Uneducated and unskilled youth are a “ticking time bomb” of pent-up emotions that will explode if not addressed soon, says Deputy President Kgalema Motlanthe.
“We have close to 2.8 million young people between the ages of 18 and 24 that are unemployed, and not in any institution of learning… this important social segment needs to pulled back into economic productivity as soon as possible,” he said in a speech prepared for delivery at the 16th National Economic Development and Labour Council annual summit in Johannesburg on Friday.
According to a National Planning Commission report there were extremely high levels of illiteracy and innumeracy in schools throughout South Africa, and current growth projections were unsustainable for the economy’s future, he said. “Drastic measures” were needed to build an educated and skilled labour force, he added. “We need to move beyond social dialogue… I believe that working together as partners we can do more to answer some of these challenges through incrementally building a pool of skills, know-how and knowledge base needed by the South African economy.”
Addressing the 46th Conference of the South African Jewish Board of Deputies in Johannesburg earlier in the week, Motlanthe added that unless action was taken, “there is bound to be imperviousness to rational debates on development and these will eventually entrench the feelings of despondency and apathy because we would have failed to equip youth with alternatives.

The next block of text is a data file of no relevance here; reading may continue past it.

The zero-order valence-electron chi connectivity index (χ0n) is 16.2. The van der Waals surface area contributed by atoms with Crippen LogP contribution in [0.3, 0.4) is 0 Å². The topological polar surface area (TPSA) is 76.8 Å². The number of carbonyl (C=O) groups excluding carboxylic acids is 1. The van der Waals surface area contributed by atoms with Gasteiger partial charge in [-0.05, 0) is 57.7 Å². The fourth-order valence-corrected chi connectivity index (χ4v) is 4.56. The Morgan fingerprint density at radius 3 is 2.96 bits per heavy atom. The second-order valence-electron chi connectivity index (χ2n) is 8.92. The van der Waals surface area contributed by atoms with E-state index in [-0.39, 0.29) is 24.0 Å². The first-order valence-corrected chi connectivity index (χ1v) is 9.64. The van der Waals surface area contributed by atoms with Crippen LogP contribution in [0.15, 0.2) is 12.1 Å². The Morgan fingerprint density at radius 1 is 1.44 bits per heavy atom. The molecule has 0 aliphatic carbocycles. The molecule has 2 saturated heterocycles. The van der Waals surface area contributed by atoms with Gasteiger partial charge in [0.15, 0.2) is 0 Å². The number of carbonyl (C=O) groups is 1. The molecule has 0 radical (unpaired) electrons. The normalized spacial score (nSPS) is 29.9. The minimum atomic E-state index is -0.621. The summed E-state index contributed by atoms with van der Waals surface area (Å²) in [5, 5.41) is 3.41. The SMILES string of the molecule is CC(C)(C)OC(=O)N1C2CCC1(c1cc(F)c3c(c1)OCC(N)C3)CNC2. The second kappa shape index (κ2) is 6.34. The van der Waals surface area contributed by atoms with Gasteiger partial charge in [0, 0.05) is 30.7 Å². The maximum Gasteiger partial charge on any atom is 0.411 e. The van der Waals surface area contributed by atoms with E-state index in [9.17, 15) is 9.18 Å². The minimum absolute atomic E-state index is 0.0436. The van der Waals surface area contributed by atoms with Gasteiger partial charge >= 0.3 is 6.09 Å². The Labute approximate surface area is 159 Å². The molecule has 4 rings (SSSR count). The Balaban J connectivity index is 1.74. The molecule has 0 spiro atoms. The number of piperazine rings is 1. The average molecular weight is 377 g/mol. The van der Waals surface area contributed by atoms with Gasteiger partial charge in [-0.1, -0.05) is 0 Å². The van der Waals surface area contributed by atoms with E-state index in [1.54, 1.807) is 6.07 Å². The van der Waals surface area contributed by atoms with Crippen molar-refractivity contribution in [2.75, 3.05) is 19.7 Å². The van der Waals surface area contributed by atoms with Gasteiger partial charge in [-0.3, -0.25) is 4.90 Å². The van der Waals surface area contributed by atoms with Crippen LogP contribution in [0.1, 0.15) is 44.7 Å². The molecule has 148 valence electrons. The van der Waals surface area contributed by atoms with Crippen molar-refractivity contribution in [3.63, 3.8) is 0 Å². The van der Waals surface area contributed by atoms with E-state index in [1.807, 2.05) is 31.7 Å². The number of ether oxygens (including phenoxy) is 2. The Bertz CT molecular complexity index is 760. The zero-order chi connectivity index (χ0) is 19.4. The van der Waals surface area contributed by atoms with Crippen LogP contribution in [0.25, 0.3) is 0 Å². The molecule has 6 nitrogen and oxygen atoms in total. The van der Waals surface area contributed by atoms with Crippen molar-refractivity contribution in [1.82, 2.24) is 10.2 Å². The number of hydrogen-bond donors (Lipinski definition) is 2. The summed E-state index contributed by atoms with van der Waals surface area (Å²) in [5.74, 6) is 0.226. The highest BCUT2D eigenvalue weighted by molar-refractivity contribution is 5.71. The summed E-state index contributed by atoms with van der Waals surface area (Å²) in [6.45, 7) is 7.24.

“Until we all work together to mentor, educate and train the youth they will remain without hope for a better future. It is therefore important that we understand the current youth unrests as a bellow of hungry calls for development, which we must address forthrightly and without delay.
“In this regard the government has set itself the objective to create a better life for all through five priorities; which are Education, Health, the fight against crime and corruption, job creation and rural development. Education remains central to our developmental agenda and the goal of building a prosperous, stable and cohesive society. In turn education provides the bedrock upon which we can realise of our development objectives. With this in mind we have linked education and skills training as the core part of our New Growth Path in enabling employment and job creation.
“It is for this reason that we have developed a Human Resource Development Strategy to ensure that we systematically strengthen the skills and human resource base of our country through a system of further education and training,” Motlanthe added.
“The success of this strategy is dependent on all role players in human resource development from government, civil society, organised business, organised labour, professional bodies and research communities reinforcing and complementing each other in skills development programmes. We hope that this program will receive support from those of you who are professionals.”